The Elis finally brought an end to their goal-free season and enjoyed a winning streak over the weekend against Connecticut rivals Quinnipiac and Sacred Heart.

After four scoreless games, the Bulldogs (2–3–1) secured their first win of the season on Friday against Quinnipiac with a goal from forward Scott Armbrust ’14. On Sunday against Sacred Heart, the Elis pulled yet another shutout victory with goals from Jenner Fox ’14 and Peter Jacobson ’14.

“The result definitely gives us confidence heading into our upcoming matches,” defender Nick Alers ’14 said. “We had been playing well the past several games, so it was great to see that good play [finally] translate into a win.”

After four straight disappointing losses, the Bulldogs were determined to use the match against local rival Quinnipiac to signal Yale’s comeback as a formidable power for the rest of the season. Armbrust said Quinnipiac “came out flying” and was highly motivated to defeat Yale.

Within five minutes after the kickoff, both teams exchanged a threatening shot apiece, both denied by the goalkeepers. Shortly after failing a goal attempt at 14:55, Yale forward Avery Schwartz ’16 created a chance for Armbrust to shoot from just outside the box at 17:41, which left the Bobcat goalie hopeless as the ball nicked the crossbar and angled into the net. It was the team’s long-awaited first goal of the season.

“The goal meant a lot to the team, and of course me as well,” Armbrust said. “We have created many scoring opportunities but failed to execute the final shot, so it was definitely nice to reward our hard work with a goal and a win.”

Scoring the first goal of the season is always tricky for the team, Armbrust said, but the goal will personally allow him to become more confident and, as as a result, more threatening.

In an attempt to reverse the deficit, the Bobcats upped their aggression in the next 10 minutes and recorded four shots — two of them from Quinnipiac’s striker Philip Suprise — that were a bit too close for comfort for the Elis. Fortunately, they had captain Bobby Thalman ’13 to guard their posts. The keeper took out two dangerous on-target shots heading his way.

“I thought we did well to keep Suprise in front of us and to force him into difficult situations,” Alers said.

In the second half, both teams exchanged more powerful blows.

Armbrust said Yale’s offense was good in finding holes in and behind Quinnipiac’s defense. Three minutes into the second half, the Elis missed a chance to put one more up on the scoreboard as Bobcat goalie Angoitia Borja blocked a lethal shot from forward Mitch Wagner ’16. After Wagner’s on-target attempt, the Bobcats retaliated with six consecutive shots to keep Thalman busy minding the goalposts. With the game drawing to a close, the Bulldogs closed out their last scoring attempt with forward Fox’s ’14 taking a shot that did not connect.

“There were some tough moments in the second half, but we stayed organized, and Thalman was able to clean up anything that got past us,” Alers said. “Being the last man back, he can often see things that we can’t, so his communication helps us make sure we are organized.”

He added Thalman did a great job of directing Yale’s line of defense.

Thalman denied the Bobcats’ 10 scoring tries and played a significant role in the team’s victory. The match ended up becoming very offensive-oriented, with 35 shots recorded between the two teams. Following the Bobcats’ early goal deficit, they recorded nine more attempts than the Bulldogs. In the second half alone, Quinnipiac took twice as many shots as the Bulldogs did, with 12 to Yale’s six.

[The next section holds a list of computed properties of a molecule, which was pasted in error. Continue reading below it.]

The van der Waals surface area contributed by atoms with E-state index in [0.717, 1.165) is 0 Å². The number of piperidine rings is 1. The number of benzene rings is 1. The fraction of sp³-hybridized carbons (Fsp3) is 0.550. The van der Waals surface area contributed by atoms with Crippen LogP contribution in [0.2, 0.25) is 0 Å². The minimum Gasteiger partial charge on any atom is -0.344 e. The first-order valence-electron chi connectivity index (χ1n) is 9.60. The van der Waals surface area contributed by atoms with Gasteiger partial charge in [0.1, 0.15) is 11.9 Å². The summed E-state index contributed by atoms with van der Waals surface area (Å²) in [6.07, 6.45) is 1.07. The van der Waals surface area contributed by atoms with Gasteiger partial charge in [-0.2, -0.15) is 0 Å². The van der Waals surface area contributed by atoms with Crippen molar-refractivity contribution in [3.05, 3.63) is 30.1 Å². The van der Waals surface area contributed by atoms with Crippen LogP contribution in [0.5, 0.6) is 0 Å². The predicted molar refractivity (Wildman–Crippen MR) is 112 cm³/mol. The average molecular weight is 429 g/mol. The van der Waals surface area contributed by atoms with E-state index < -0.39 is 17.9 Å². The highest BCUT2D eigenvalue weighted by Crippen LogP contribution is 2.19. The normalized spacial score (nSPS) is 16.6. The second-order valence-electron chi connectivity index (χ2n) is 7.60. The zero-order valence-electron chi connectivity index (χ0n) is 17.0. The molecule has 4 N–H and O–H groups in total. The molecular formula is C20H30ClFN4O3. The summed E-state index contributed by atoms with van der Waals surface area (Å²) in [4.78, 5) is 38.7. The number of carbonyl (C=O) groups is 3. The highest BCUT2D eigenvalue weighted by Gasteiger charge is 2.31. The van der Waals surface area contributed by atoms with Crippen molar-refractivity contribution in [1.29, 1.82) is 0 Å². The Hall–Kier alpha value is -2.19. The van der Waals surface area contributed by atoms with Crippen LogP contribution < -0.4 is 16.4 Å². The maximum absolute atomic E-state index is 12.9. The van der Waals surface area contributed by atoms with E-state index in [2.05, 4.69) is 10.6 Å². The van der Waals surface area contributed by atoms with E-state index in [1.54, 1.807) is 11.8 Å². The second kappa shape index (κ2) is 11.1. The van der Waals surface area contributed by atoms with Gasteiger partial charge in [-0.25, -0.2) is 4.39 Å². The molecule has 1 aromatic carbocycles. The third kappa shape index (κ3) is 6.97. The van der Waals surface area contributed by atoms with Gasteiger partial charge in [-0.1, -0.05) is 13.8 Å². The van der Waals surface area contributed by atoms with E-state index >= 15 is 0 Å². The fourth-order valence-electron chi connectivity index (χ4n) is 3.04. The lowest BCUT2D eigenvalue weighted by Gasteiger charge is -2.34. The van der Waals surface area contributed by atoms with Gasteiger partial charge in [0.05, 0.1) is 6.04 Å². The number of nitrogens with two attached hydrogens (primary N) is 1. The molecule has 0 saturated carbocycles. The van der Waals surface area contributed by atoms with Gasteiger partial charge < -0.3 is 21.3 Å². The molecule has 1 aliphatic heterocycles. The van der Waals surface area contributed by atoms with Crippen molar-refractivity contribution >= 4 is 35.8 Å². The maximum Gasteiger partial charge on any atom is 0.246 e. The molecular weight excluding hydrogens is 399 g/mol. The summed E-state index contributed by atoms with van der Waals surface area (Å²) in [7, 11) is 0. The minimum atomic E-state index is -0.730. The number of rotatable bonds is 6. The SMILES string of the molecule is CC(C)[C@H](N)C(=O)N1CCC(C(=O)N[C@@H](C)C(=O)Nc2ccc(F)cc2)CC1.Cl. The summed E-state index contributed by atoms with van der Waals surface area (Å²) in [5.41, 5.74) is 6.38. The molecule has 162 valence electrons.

The Elis proved that their victory on Friday was not just good luck when they took down Sacred Heart, 2–0, on Sunday at home.

Head coach Brian Tompkins said tactical discipline and team effort helped the Elis secure the Sacred Heart win, a year after playing to a tie against the Pioneers. From the onset, the team went all out on offense.

Yale recorded three shots in the first half, including an attempt by midfielder Kevin Michalak ’15. As the defensive line effectively tied down the opponents’ attacks, Yale’s offense moved more effectively. Then, at 24:19, forward Peter Jacobson ’14 dribbled past defenders and made a long forward pass to Fox. Fox connected with the pass and put the ball in the top of the goal. Only four minutes after the first goal, Fox again took a shot to shake up the visitors’ net, but it ended up going wide.

Ten seconds before the first half ended, Yale almost gave a goal away when Sacred Heart striker Joshua Mathews found an opening and took a shot that went straight toward the middle of the goal. But Thalman knocked the ball away, and forward Max McKiernan ’14 came in for the clear, shutting down the visitors’ renewed offensive drive.

“It was a bit of scramble, but the team responded,” Thalman said. “We stayed calm and showed maturity, and this will serve us well going down the season.”

Ten minutes into the second half, midfielder Conner Lachenbruch ’15 again initiated the attack with a shot, which was blocked by a Pioneer defender. Then in 58:37, defender Philip Piper ’16 deftly dribbled the ball, and without a hint of hesitation, sent it to Armbrust. Armbrust crossed to Jacobson, who shot past a defender and the Pioneers’ goalkeeper to seal the victory.

One minute before the whistle, Pioneers’ Jamal Vinson maneuvered passed through the Elis’ defense and fired a shot that caught everyone off guard ­— except Thalman. The Yale goalie nestled the ball into his arms and secured the goalpost again.

With only 15 seconds remaining, the visitors could not take any effective measure to turn the game around.

The Elis recorded a total of 11 shots (11–15) and Thalman made five saves. After a tiring weekend, the Elis will take Monday and Tuesday practice off.

The Elis will face Fordham on Friday in the hopes of extending their victory march. Kickoff is slated for 7 p.m. at Reese Stadium.